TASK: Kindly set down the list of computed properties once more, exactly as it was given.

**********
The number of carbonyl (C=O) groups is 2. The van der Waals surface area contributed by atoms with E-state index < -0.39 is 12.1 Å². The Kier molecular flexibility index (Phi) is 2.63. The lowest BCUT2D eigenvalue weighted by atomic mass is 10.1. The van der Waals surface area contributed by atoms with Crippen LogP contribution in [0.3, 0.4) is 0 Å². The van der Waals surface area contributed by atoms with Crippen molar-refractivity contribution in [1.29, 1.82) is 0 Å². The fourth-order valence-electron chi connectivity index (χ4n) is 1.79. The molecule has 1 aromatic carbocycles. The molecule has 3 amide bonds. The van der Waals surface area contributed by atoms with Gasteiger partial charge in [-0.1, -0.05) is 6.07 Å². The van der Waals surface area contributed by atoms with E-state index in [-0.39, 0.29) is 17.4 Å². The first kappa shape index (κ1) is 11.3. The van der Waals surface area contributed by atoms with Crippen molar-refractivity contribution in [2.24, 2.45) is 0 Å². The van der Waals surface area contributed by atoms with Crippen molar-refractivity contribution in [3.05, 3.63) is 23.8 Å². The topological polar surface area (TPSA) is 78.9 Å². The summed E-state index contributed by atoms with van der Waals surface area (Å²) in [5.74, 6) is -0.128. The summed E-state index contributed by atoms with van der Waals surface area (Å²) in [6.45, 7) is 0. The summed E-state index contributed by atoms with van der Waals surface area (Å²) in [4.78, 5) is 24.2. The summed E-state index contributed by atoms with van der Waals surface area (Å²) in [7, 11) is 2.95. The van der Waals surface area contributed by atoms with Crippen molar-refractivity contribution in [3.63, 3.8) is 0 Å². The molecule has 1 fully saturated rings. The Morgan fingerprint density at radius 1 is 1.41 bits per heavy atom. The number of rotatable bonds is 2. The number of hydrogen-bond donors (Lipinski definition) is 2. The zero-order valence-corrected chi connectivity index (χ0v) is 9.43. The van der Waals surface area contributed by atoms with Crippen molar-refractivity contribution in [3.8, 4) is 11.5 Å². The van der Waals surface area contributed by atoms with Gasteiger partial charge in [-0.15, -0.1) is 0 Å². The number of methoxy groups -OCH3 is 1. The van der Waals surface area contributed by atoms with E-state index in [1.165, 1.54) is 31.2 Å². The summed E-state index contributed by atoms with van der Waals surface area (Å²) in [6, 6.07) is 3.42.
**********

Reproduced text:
The number of carbonyl (C=O) groups is 2. The van der Waals surface area contributed by atoms with E-state index < -0.39 is 12.1 Å². The Kier molecular flexibility index (Phi) is 2.63. The lowest BCUT2D eigenvalue weighted by atomic mass is 10.1. The van der Waals surface area contributed by atoms with Crippen LogP contribution in [0.3, 0.4) is 0 Å². The van der Waals surface area contributed by atoms with Crippen molar-refractivity contribution in [1.29, 1.82) is 0 Å². The fourth-order valence-electron chi connectivity index (χ4n) is 1.79. The molecule has 1 aromatic carbocycles. The molecule has 3 amide bonds. The van der Waals surface area contributed by atoms with Gasteiger partial charge in [-0.1, -0.05) is 6.07 Å². The van der Waals surface area contributed by atoms with E-state index in [-0.39, 0.29) is 17.4 Å². The first kappa shape index (κ1) is 11.3. The van der Waals surface area contributed by atoms with Crippen molar-refractivity contribution in [2.24, 2.45) is 0 Å². The van der Waals surface area contributed by atoms with Crippen molar-refractivity contribution in [3.05, 3.63) is 23.8 Å². The topological polar surface area (TPSA) is 78.9 Å². The summed E-state index contributed by atoms with van der Waals surface area (Å²) in [5.74, 6) is -0.128. The summed E-state index contributed by atoms with van der Waals surface area (Å²) in [6.45, 7) is 0. The summed E-state index contributed by atoms with van der Waals surface area (Å²) in [4.78, 5) is 24.2. The summed E-state index contributed by atoms with van der Waals surface area (Å²) in [7, 11) is 2.95. The van der Waals surface area contributed by atoms with Crippen molar-refractivity contribution in [3.63, 3.8) is 0 Å². The molecule has 1 fully saturated rings. The Morgan fingerprint density at radius 1 is 1.41 bits per heavy atom. The number of rotatable bonds is 2. The number of hydrogen-bond donors (Lipinski definition) is 2. The zero-order valence-corrected chi connectivity index (χ0v) is 9.43. The van der Waals surface area contributed by atoms with Crippen molar-refractivity contribution in [3.8, 4) is 11.5 Å². The van der Waals surface area contributed by atoms with Gasteiger partial charge in [-0.15, -0.1) is 0 Å². The number of methoxy groups -OCH3 is 1. The van der Waals surface area contributed by atoms with E-state index in [1.165, 1.54) is 31.2 Å². The summed E-state index contributed by atoms with van der Waals surface area (Å²) in [6, 6.07) is 3.42.